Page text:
Each company was rated from 0-5, across five categories:

Danone was one of the 350 companies rated in the 2018 report.

It received an overall score of 3. Its scores in each category were as follows:
Intent and awareness 5 out of 5
Commodity policies 3 out of 5
Scope and ambition 4 out of 5
Reporting and implementation 3 out of 5
Social Considerations 2 out 5

The company had signed up to the following collective commitments:

New York Declaration on Forests signatory
Consumer Goods Forum member

It lost half a mark under Habitats and Resources.


Forest 500 - 2018 ranking (April 2019)

In January 2020 Ethical Consumer searched for information on Danone’s use of palm oil. The company's latest (2018) ACOP was downloaded from the Roundtable on Palm Oil website, and the company's website was also searched for more information.

The company had used largely but not entirely RSPO certified palm oil in the last year. 54% of the certified palm oil was certified by the segregated method.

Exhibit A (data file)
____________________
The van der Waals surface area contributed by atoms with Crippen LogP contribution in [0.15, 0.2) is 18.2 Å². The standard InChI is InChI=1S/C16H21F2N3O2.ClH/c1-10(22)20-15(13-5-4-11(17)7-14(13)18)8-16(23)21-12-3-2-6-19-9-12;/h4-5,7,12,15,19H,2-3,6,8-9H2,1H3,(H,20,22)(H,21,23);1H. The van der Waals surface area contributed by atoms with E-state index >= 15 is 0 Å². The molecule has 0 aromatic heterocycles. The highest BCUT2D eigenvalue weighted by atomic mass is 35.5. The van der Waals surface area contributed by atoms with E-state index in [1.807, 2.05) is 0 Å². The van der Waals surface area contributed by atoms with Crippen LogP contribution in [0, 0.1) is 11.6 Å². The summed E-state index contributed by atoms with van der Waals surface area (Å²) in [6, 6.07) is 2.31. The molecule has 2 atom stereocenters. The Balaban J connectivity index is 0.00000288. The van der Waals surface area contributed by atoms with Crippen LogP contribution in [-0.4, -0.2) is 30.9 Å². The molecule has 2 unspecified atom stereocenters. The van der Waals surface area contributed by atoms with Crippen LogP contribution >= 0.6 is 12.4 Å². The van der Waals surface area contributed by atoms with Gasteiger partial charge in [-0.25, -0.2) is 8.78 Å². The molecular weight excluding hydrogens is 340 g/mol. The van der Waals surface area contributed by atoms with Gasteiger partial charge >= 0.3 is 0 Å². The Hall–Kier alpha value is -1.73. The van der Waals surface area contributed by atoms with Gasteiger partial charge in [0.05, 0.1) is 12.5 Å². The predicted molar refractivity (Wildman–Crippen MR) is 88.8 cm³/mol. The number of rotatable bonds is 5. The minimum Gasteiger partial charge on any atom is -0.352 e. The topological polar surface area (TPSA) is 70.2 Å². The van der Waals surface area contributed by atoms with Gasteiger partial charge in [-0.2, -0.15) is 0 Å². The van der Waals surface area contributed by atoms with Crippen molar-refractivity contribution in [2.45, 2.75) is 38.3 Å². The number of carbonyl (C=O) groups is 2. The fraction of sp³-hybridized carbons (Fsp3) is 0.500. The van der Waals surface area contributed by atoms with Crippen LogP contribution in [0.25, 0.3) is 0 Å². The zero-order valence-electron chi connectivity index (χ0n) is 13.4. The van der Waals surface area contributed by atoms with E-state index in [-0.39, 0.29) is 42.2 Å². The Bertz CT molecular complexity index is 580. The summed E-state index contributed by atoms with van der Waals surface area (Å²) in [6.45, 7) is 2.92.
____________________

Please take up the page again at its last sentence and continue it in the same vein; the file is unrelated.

In a seperate document on its website the company listed all of its suppliers, and provided a detailed breakdown of the mills that it sourced from. It also provided details of various positive initiatives that it was involved in, including work with smallholders and action plans for suppliers. It said "We have put in place a traceability system allowing us to map our supply chain each year, with the support of Earthworm (formerly The Forest Trust)."

Overall Danone received Ethical Consumer's best rating for its palm oil policy.


Ethical Consumer Lobby Group member list (7 February 2019)